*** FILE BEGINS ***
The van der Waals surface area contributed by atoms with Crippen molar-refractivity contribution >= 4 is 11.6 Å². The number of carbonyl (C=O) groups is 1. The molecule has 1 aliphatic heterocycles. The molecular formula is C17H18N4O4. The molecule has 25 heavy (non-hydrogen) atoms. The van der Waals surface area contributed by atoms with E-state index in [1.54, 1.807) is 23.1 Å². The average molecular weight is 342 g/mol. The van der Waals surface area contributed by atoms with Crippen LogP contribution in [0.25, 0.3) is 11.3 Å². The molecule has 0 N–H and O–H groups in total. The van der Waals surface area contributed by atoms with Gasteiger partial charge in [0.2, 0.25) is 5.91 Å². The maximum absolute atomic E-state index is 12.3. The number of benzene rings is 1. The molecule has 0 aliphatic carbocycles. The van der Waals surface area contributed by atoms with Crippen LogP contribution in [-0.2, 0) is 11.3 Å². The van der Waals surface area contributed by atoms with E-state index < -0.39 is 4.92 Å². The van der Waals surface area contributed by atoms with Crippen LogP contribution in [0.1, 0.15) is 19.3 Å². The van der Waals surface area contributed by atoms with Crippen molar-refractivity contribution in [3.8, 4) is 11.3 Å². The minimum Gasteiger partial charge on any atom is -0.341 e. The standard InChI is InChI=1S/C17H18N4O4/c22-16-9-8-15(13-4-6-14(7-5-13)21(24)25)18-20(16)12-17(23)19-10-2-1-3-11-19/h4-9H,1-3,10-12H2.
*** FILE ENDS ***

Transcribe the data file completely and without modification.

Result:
The van der Waals surface area contributed by atoms with Crippen molar-refractivity contribution >= 4 is 11.6 Å². The number of carbonyl (C=O) groups is 1. The molecule has 1 aliphatic heterocycles. The molecular formula is C17H18N4O4. The molecule has 25 heavy (non-hydrogen) atoms. The van der Waals surface area contributed by atoms with E-state index in [1.54, 1.807) is 23.1 Å². The average molecular weight is 342 g/mol. The van der Waals surface area contributed by atoms with Crippen LogP contribution in [0.25, 0.3) is 11.3 Å². The molecule has 0 N–H and O–H groups in total. The van der Waals surface area contributed by atoms with Gasteiger partial charge in [0.2, 0.25) is 5.91 Å². The maximum absolute atomic E-state index is 12.3. The number of benzene rings is 1. The molecule has 0 aliphatic carbocycles. The van der Waals surface area contributed by atoms with Crippen LogP contribution in [-0.2, 0) is 11.3 Å². The van der Waals surface area contributed by atoms with E-state index < -0.39 is 4.92 Å². The van der Waals surface area contributed by atoms with Crippen LogP contribution in [0.1, 0.15) is 19.3 Å². The van der Waals surface area contributed by atoms with Crippen molar-refractivity contribution in [3.8, 4) is 11.3 Å². The minimum Gasteiger partial charge on any atom is -0.341 e. The standard InChI is InChI=1S/C17H18N4O4/c22-16-9-8-15(13-4-6-14(7-5-13)21(24)25)18-20(16)12-17(23)19-10-2-1-3-11-19/h4-9H,1-3,10-12H2.